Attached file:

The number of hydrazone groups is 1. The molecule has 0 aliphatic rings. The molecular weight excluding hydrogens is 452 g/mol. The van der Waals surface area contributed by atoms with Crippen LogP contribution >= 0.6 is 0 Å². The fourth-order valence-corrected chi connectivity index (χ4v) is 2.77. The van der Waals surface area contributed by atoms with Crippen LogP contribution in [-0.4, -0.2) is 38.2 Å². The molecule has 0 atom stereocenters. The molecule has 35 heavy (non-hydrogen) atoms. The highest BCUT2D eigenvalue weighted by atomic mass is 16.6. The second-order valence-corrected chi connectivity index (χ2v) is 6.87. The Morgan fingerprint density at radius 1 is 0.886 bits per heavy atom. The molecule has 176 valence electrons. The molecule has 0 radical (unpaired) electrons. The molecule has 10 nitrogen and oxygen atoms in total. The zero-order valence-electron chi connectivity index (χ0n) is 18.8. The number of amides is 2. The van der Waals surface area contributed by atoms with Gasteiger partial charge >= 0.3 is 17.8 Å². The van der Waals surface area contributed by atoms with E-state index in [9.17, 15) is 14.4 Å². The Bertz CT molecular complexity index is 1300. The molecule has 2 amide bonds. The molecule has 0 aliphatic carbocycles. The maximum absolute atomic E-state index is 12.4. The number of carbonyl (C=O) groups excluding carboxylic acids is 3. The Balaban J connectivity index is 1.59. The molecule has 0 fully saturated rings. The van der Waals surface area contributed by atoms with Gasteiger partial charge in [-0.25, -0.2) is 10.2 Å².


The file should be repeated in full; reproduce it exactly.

The number of hydrazone groups is 1. The molecule has 0 aliphatic rings. The molecular weight excluding hydrogens is 452 g/mol. The van der Waals surface area contributed by atoms with Crippen LogP contribution >= 0.6 is 0 Å². The fourth-order valence-corrected chi connectivity index (χ4v) is 2.77. The van der Waals surface area contributed by atoms with Crippen LogP contribution in [-0.4, -0.2) is 38.2 Å². The molecule has 0 atom stereocenters. The molecule has 35 heavy (non-hydrogen) atoms. The highest BCUT2D eigenvalue weighted by atomic mass is 16.6. The second-order valence-corrected chi connectivity index (χ2v) is 6.87. The Morgan fingerprint density at radius 1 is 0.886 bits per heavy atom. The molecule has 176 valence electrons. The molecule has 0 radical (unpaired) electrons. The molecule has 10 nitrogen and oxygen atoms in total. The zero-order valence-electron chi connectivity index (χ0n) is 18.8. The number of amides is 2. The van der Waals surface area contributed by atoms with Gasteiger partial charge >= 0.3 is 17.8 Å². The van der Waals surface area contributed by atoms with E-state index in [9.17, 15) is 14.4 Å². The Bertz CT molecular complexity index is 1300. The molecule has 2 amide bonds. The molecule has 0 aliphatic carbocycles. The maximum absolute atomic E-state index is 12.4. The number of carbonyl (C=O) groups excluding carboxylic acids is 3. The Balaban J connectivity index is 1.59. The molecule has 0 fully saturated rings. The van der Waals surface area contributed by atoms with Gasteiger partial charge in [-0.25, -0.2) is 10.2 Å².